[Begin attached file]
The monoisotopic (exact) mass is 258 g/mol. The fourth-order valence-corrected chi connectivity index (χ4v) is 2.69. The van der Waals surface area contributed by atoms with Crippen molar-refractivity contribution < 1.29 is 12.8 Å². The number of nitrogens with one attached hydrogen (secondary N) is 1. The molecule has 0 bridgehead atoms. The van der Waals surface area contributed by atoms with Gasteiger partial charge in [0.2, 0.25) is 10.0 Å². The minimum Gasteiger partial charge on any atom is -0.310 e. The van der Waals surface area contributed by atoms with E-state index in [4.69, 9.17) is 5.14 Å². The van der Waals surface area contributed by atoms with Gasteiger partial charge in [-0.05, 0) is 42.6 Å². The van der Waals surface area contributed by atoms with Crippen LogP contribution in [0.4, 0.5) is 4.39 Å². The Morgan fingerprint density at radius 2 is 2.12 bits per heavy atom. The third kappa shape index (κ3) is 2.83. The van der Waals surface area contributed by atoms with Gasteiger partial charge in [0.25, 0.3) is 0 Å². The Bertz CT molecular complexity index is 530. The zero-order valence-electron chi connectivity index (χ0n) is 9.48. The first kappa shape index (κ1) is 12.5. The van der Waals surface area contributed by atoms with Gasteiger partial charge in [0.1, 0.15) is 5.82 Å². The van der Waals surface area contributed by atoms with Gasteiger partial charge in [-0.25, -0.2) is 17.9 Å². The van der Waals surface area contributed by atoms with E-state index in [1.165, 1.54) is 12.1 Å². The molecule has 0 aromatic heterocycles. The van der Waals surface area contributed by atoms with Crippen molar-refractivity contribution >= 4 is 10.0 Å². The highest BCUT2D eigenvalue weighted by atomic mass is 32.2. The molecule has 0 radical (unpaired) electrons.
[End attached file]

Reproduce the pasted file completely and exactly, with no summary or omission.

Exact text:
The monoisotopic (exact) mass is 258 g/mol. The fourth-order valence-corrected chi connectivity index (χ4v) is 2.69. The van der Waals surface area contributed by atoms with Crippen molar-refractivity contribution < 1.29 is 12.8 Å². The number of nitrogens with one attached hydrogen (secondary N) is 1. The molecule has 0 bridgehead atoms. The van der Waals surface area contributed by atoms with Gasteiger partial charge in [0.2, 0.25) is 10.0 Å². The minimum Gasteiger partial charge on any atom is -0.310 e. The van der Waals surface area contributed by atoms with E-state index in [4.69, 9.17) is 5.14 Å². The van der Waals surface area contributed by atoms with Gasteiger partial charge in [-0.05, 0) is 42.6 Å². The van der Waals surface area contributed by atoms with Crippen LogP contribution in [0.4, 0.5) is 4.39 Å². The Morgan fingerprint density at radius 2 is 2.12 bits per heavy atom. The third kappa shape index (κ3) is 2.83. The van der Waals surface area contributed by atoms with Gasteiger partial charge in [0.25, 0.3) is 0 Å². The Bertz CT molecular complexity index is 530. The zero-order valence-electron chi connectivity index (χ0n) is 9.48. The first kappa shape index (κ1) is 12.5. The van der Waals surface area contributed by atoms with Gasteiger partial charge in [0.1, 0.15) is 5.82 Å². The van der Waals surface area contributed by atoms with Gasteiger partial charge in [-0.25, -0.2) is 17.9 Å². The van der Waals surface area contributed by atoms with E-state index in [1.165, 1.54) is 12.1 Å². The molecule has 0 aromatic heterocycles. The van der Waals surface area contributed by atoms with Crippen molar-refractivity contribution >= 4 is 10.0 Å². The highest BCUT2D eigenvalue weighted by atomic mass is 32.2. The molecule has 0 radical (unpaired) electrons.